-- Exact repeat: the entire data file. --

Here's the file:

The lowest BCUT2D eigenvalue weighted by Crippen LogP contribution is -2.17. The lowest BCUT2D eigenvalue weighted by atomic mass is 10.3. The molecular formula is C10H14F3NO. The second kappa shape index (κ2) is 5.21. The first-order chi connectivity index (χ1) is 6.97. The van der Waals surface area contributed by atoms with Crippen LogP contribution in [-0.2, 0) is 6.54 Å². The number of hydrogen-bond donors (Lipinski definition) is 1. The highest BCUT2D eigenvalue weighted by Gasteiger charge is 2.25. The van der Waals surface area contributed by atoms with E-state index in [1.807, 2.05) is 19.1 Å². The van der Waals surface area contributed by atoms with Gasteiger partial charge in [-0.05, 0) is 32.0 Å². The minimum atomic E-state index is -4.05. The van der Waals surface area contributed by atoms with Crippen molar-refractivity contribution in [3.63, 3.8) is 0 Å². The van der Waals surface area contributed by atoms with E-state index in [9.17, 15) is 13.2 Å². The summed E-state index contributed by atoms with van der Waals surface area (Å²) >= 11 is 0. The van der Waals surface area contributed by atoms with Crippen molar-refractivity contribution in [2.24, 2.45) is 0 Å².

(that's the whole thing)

The lowest BCUT2D eigenvalue weighted by Crippen LogP contribution is -2.17. The lowest BCUT2D eigenvalue weighted by atomic mass is 10.3. The molecular formula is C10H14F3NO. The second kappa shape index (κ2) is 5.21. The first-order chi connectivity index (χ1) is 6.97. The van der Waals surface area contributed by atoms with Crippen LogP contribution in [-0.2, 0) is 6.54 Å². The number of hydrogen-bond donors (Lipinski definition) is 1. The highest BCUT2D eigenvalue weighted by Gasteiger charge is 2.25. The van der Waals surface area contributed by atoms with E-state index in [1.807, 2.05) is 19.1 Å². The van der Waals surface area contributed by atoms with Gasteiger partial charge in [-0.05, 0) is 32.0 Å². The minimum atomic E-state index is -4.05. The van der Waals surface area contributed by atoms with Crippen molar-refractivity contribution in [3.63, 3.8) is 0 Å². The van der Waals surface area contributed by atoms with E-state index in [9.17, 15) is 13.2 Å². The summed E-state index contributed by atoms with van der Waals surface area (Å²) >= 11 is 0. The van der Waals surface area contributed by atoms with Crippen molar-refractivity contribution in [2.24, 2.45) is 0 Å².